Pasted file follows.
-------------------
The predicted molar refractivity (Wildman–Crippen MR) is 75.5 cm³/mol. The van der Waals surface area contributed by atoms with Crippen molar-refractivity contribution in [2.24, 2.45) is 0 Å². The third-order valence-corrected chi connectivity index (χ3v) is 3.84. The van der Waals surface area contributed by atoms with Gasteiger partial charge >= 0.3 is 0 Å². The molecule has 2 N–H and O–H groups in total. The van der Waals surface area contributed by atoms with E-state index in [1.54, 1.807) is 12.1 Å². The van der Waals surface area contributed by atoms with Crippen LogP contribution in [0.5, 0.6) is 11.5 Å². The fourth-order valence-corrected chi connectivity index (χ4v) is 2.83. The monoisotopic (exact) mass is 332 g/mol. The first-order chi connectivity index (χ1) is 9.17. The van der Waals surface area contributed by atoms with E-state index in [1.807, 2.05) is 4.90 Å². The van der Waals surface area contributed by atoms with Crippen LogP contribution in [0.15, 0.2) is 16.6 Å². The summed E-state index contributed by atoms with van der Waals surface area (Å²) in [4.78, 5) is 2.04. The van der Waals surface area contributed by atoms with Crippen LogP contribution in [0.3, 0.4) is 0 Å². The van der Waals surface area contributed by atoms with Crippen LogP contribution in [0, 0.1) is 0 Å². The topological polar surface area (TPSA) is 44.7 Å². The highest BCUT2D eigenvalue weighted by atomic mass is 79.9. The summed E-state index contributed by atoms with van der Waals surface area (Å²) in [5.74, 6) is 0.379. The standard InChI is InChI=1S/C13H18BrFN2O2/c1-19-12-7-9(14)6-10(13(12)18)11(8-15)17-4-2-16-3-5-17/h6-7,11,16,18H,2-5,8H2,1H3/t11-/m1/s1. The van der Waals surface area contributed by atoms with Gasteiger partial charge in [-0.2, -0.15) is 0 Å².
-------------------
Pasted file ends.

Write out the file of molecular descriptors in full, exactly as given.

The predicted molar refractivity (Wildman–Crippen MR) is 75.5 cm³/mol. The van der Waals surface area contributed by atoms with Crippen molar-refractivity contribution in [2.24, 2.45) is 0 Å². The third-order valence-corrected chi connectivity index (χ3v) is 3.84. The van der Waals surface area contributed by atoms with Gasteiger partial charge >= 0.3 is 0 Å². The molecule has 2 N–H and O–H groups in total. The van der Waals surface area contributed by atoms with E-state index in [1.54, 1.807) is 12.1 Å². The van der Waals surface area contributed by atoms with Crippen LogP contribution in [0.5, 0.6) is 11.5 Å². The fourth-order valence-corrected chi connectivity index (χ4v) is 2.83. The monoisotopic (exact) mass is 332 g/mol. The first-order chi connectivity index (χ1) is 9.17. The van der Waals surface area contributed by atoms with E-state index in [1.807, 2.05) is 4.90 Å². The van der Waals surface area contributed by atoms with Crippen LogP contribution in [0.15, 0.2) is 16.6 Å². The summed E-state index contributed by atoms with van der Waals surface area (Å²) in [4.78, 5) is 2.04. The van der Waals surface area contributed by atoms with Crippen LogP contribution in [0.3, 0.4) is 0 Å². The van der Waals surface area contributed by atoms with Crippen LogP contribution in [0, 0.1) is 0 Å². The topological polar surface area (TPSA) is 44.7 Å². The highest BCUT2D eigenvalue weighted by atomic mass is 79.9. The summed E-state index contributed by atoms with van der Waals surface area (Å²) in [5.74, 6) is 0.379. The standard InChI is InChI=1S/C13H18BrFN2O2/c1-19-12-7-9(14)6-10(13(12)18)11(8-15)17-4-2-16-3-5-17/h6-7,11,16,18H,2-5,8H2,1H3/t11-/m1/s1. The van der Waals surface area contributed by atoms with Gasteiger partial charge in [-0.2, -0.15) is 0 Å².